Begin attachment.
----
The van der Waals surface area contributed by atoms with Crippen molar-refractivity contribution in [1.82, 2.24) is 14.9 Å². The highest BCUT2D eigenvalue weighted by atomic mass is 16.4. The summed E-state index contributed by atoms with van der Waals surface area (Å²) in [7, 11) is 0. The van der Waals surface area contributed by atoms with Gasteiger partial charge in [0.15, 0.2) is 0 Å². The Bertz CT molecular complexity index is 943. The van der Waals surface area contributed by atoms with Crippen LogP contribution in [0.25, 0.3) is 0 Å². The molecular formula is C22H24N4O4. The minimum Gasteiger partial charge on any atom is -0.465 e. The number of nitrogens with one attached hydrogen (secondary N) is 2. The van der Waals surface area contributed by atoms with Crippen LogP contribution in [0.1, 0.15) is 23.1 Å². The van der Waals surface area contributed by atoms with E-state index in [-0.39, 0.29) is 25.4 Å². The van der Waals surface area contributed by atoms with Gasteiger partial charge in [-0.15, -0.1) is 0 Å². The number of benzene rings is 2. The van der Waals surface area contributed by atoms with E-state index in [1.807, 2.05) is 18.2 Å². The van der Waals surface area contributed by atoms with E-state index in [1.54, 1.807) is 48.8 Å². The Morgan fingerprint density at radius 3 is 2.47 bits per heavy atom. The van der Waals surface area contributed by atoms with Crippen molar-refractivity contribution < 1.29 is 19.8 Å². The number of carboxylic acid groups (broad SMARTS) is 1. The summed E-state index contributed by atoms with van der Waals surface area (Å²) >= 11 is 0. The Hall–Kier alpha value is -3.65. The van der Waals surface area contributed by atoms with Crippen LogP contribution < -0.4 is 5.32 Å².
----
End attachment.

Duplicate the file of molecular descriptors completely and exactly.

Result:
The van der Waals surface area contributed by atoms with Crippen molar-refractivity contribution in [1.82, 2.24) is 14.9 Å². The highest BCUT2D eigenvalue weighted by atomic mass is 16.4. The summed E-state index contributed by atoms with van der Waals surface area (Å²) in [7, 11) is 0. The van der Waals surface area contributed by atoms with Gasteiger partial charge in [0.15, 0.2) is 0 Å². The Bertz CT molecular complexity index is 943. The van der Waals surface area contributed by atoms with Crippen LogP contribution in [0.25, 0.3) is 0 Å². The molecular formula is C22H24N4O4. The minimum Gasteiger partial charge on any atom is -0.465 e. The number of nitrogens with one attached hydrogen (secondary N) is 2. The van der Waals surface area contributed by atoms with Crippen LogP contribution in [0.1, 0.15) is 23.1 Å². The van der Waals surface area contributed by atoms with E-state index in [-0.39, 0.29) is 25.4 Å². The van der Waals surface area contributed by atoms with Gasteiger partial charge in [-0.15, -0.1) is 0 Å². The number of benzene rings is 2. The van der Waals surface area contributed by atoms with E-state index in [1.807, 2.05) is 18.2 Å². The van der Waals surface area contributed by atoms with E-state index in [1.54, 1.807) is 48.8 Å². The Morgan fingerprint density at radius 3 is 2.47 bits per heavy atom. The van der Waals surface area contributed by atoms with Crippen molar-refractivity contribution < 1.29 is 19.8 Å². The number of carboxylic acid groups (broad SMARTS) is 1. The summed E-state index contributed by atoms with van der Waals surface area (Å²) >= 11 is 0. The Hall–Kier alpha value is -3.65. The van der Waals surface area contributed by atoms with Crippen LogP contribution < -0.4 is 5.32 Å².